Get access

Mating, ovariole number and sperm production of the dengue vector mosquito Aedes aegypti (L.) in Australia: broad thermal optima provide the capacity for survival in a changing climate


Craig R. Williams, Sansom Institute for Health Research, GPO Box 2471, University of South Australia, Adelaide, South Australia 5001, Australia. Tel.: +61 883021906; e-mail:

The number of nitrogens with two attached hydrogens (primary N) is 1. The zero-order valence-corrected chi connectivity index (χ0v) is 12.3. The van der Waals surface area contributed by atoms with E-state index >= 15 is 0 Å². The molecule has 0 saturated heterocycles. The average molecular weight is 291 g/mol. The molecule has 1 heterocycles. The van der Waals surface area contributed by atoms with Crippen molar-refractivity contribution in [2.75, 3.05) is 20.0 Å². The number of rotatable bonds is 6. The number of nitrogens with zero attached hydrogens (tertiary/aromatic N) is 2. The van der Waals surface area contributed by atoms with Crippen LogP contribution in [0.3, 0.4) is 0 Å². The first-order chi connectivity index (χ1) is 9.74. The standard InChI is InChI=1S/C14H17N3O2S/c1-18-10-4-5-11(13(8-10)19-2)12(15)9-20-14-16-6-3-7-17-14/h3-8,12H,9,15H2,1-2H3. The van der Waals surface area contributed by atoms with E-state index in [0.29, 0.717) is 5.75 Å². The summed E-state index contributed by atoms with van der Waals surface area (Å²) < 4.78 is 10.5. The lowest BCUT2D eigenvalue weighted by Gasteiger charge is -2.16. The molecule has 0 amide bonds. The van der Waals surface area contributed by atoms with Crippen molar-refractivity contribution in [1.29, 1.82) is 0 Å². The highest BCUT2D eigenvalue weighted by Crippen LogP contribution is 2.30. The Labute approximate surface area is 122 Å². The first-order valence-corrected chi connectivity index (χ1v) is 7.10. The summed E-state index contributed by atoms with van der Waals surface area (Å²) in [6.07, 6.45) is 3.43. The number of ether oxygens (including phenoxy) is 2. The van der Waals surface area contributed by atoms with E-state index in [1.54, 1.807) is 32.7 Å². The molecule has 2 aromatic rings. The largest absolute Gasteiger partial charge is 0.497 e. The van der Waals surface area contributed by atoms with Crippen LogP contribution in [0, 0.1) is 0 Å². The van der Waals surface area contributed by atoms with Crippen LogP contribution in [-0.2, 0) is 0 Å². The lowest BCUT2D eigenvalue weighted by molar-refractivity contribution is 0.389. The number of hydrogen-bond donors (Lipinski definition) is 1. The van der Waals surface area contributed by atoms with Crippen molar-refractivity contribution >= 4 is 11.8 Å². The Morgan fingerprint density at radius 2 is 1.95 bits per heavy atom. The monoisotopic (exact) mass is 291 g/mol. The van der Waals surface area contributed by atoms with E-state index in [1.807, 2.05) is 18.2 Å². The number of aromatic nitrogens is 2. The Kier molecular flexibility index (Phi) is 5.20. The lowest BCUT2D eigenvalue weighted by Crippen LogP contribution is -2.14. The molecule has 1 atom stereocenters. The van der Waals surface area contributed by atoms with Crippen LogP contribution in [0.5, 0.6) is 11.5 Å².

Little is known about mating, ovariole number and sperm production of Aedes aegypti (L.) in Australia, especially in relation to climate. To determine the extent of interpopulation variation and thermal dependence of reproductive traits in A. aegypti, laboratory studies are conducted using colonies originating from up to four locations in Queensland, Australia. Observations of insemination reveal that these behaviours are temperature-dependent, although humidity levels appear to have little effect, with only small increases in insemination at higher humidities. No noteworthy variations in thermal optima (temperature ranges within which maximal performance occurs) for such behaviours are observed between colonies, with all showing high levels of insemination between 25 and 35 °C. Both male and female maximum fecundity for A. aegypti are also found to be temperature-dependent. Sperm counts, not hitherto obtained for Australian A. aegypti, range from approximately 3000–5000 per male, with counts increasing with increased rearing and holding temperature, despite a decreasing body size. Conversely, ovary size decreases with temperature and body size, from approximately 100 ovarioles per female at 17 °C, to 85 at 35 °C. The lack of variation in reproductive capacity between colonies of different geographical origin indicates that any locally-acting selective pressures are not driving divergence in key reproductive traits such as insemination ability and fecundity. This may be because the source populations used are not from sufficiently diverse climates. Nonetheless, the broad thermal optima for reproductive traits in A. aegypti are suggestive of limitations on these traits not being responsible for limiting distribution and population growth in the event of projected mean temperature rises.